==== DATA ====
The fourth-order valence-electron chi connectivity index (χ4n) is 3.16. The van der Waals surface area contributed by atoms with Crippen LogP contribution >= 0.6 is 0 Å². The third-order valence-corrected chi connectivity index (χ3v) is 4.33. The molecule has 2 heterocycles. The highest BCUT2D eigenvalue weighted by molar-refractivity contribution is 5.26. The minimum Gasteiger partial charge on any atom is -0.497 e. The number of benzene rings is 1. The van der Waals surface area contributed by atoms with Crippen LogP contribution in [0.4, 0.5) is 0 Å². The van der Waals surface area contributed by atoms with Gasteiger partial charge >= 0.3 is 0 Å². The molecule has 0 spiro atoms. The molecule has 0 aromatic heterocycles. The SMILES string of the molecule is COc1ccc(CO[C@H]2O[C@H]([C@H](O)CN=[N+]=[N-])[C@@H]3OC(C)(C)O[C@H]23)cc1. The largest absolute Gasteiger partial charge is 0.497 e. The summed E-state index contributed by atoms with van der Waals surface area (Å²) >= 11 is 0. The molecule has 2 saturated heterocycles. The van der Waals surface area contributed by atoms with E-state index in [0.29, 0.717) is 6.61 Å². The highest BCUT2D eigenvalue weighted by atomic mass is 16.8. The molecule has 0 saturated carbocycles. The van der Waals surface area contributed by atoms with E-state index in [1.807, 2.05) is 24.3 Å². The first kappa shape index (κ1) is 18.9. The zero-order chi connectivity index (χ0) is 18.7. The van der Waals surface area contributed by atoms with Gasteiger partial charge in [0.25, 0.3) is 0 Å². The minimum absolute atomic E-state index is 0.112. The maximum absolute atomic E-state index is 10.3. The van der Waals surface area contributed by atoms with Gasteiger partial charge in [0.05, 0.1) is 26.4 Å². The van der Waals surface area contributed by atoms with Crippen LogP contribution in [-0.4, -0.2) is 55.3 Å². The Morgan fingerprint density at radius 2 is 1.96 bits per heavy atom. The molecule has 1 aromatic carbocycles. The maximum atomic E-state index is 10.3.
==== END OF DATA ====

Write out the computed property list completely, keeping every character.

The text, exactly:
The fourth-order valence-electron chi connectivity index (χ4n) is 3.16. The van der Waals surface area contributed by atoms with Crippen LogP contribution >= 0.6 is 0 Å². The third-order valence-corrected chi connectivity index (χ3v) is 4.33. The molecule has 2 heterocycles. The highest BCUT2D eigenvalue weighted by molar-refractivity contribution is 5.26. The minimum Gasteiger partial charge on any atom is -0.497 e. The number of benzene rings is 1. The van der Waals surface area contributed by atoms with Crippen LogP contribution in [0.4, 0.5) is 0 Å². The van der Waals surface area contributed by atoms with Gasteiger partial charge >= 0.3 is 0 Å². The molecule has 0 spiro atoms. The molecule has 0 aromatic heterocycles. The SMILES string of the molecule is COc1ccc(CO[C@H]2O[C@H]([C@H](O)CN=[N+]=[N-])[C@@H]3OC(C)(C)O[C@H]23)cc1. The largest absolute Gasteiger partial charge is 0.497 e. The summed E-state index contributed by atoms with van der Waals surface area (Å²) >= 11 is 0. The molecule has 2 saturated heterocycles. The van der Waals surface area contributed by atoms with E-state index in [0.29, 0.717) is 6.61 Å². The highest BCUT2D eigenvalue weighted by atomic mass is 16.8. The molecule has 0 saturated carbocycles. The van der Waals surface area contributed by atoms with E-state index in [1.807, 2.05) is 24.3 Å². The first kappa shape index (κ1) is 18.9. The zero-order chi connectivity index (χ0) is 18.7. The van der Waals surface area contributed by atoms with Gasteiger partial charge in [0.25, 0.3) is 0 Å². The minimum absolute atomic E-state index is 0.112. The maximum absolute atomic E-state index is 10.3. The van der Waals surface area contributed by atoms with Gasteiger partial charge in [0.05, 0.1) is 26.4 Å². The van der Waals surface area contributed by atoms with Crippen LogP contribution in [-0.4, -0.2) is 55.3 Å². The Morgan fingerprint density at radius 2 is 1.96 bits per heavy atom. The molecule has 1 aromatic carbocycles. The maximum atomic E-state index is 10.3.